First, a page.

This is also an important insight for people with IBD. They should receive a coronavirus vaccine when possible. However, if they are receiving corticosteroids to calm a flare-up, the vaccine may be less effective.

Our experienced team at Gastro Health Partners continues to safely provide care for our patients during the coronavirus pandemic. We can help establish the best plan of care for your situation. Visit us online at https://www.gastrohealthpartners.com/ to learn about the options we offer and schedule an appointment today.

Coronavirus and the GI system: What does the evidence tell us?

The coronavirus continues to have an enormous impact on the way we live. Over the past several months, we have begun to learn more and more about the virus. We’ve learned about how it spreads, its symptoms, how to detect it, and potential approaches for vaccines. Crucially, the virus has several documented impacts and features related to the gastrointestinal system. Let’s take a look at the evidence. 

Note: As the medical and public health understanding of the coronavirus continues to evolve, there’s a lot we still don’t know for certain. It’s important to recognize the difference between evidence-based conclusions, emerging evidence without sufficient peer review, and speculation. We will carefully frame each point based on the amount and kinds of evidence supporting it.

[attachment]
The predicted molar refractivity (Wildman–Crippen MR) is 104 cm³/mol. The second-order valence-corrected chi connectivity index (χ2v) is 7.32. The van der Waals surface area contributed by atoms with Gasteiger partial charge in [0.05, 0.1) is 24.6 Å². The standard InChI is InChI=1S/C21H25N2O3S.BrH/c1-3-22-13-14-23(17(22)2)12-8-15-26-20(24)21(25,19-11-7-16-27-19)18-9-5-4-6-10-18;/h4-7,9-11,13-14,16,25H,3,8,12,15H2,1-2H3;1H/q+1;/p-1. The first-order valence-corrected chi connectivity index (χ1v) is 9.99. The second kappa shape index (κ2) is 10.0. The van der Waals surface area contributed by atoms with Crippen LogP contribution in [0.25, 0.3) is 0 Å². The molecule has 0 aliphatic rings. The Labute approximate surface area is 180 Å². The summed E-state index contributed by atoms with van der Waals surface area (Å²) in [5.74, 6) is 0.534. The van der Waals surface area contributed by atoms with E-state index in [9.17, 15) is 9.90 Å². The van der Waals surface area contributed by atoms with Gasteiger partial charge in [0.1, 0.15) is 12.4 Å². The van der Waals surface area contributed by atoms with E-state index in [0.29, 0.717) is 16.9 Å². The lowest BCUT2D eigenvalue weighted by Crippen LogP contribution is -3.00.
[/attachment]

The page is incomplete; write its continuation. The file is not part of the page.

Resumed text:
Coronavirus Symptoms Associated with the Gastrointestinal System

The coronavirus can cause a range of symptoms, from a fever to a loss of smell and a headache. We do know that it can cause gastrointestinal symptoms in some cases. These well-documented GI symptoms include loss of appetite, nausea, vomiting, and diarrhea. However, not everyone with coronavirus will experience these symptoms. 

Some interesting emerging research suggests that there may be clusters of symptoms. One of these clusters involves gastrointestinal symptoms. Researchers at King’s College London studied data from around 1,600 COVID-19 patients who logged their symptoms to the research group’s COVID Symptom Study app in March and April. They found six distinct clusters of symptoms from the data: 

  1. Flu-like with no fever. Headache, loss of smell, muscle pains, cough, sore throat, chest pain, no fever.
  2. Flu-like with fever. Headache, loss of smell, cough, sore throat, hoarseness, fever, loss of appetite.
  3. Gastrointestinal. Headache, loss of smell, loss of appetite, diarrhea, sore throat, chest pain, no cough.
  4. Severe level one, fatigue. Headache, loss of smell, cough, fever, hoarseness, chest pain, fatigue.
  5. Severe level two, confusion. Headache, loss of smell, loss of appetite, cough, fever, hoarseness, sore throat, chest pain, fatigue, confusion, muscle pain.
  6. Severe level three, abdominal and respiratory. Headache, loss of smell, loss of appetite, cough, fever, hoarseness, sore throat, chest pain, fatigue, confusion, muscle pain, shortness of breath, diarrhea, abdominal pain.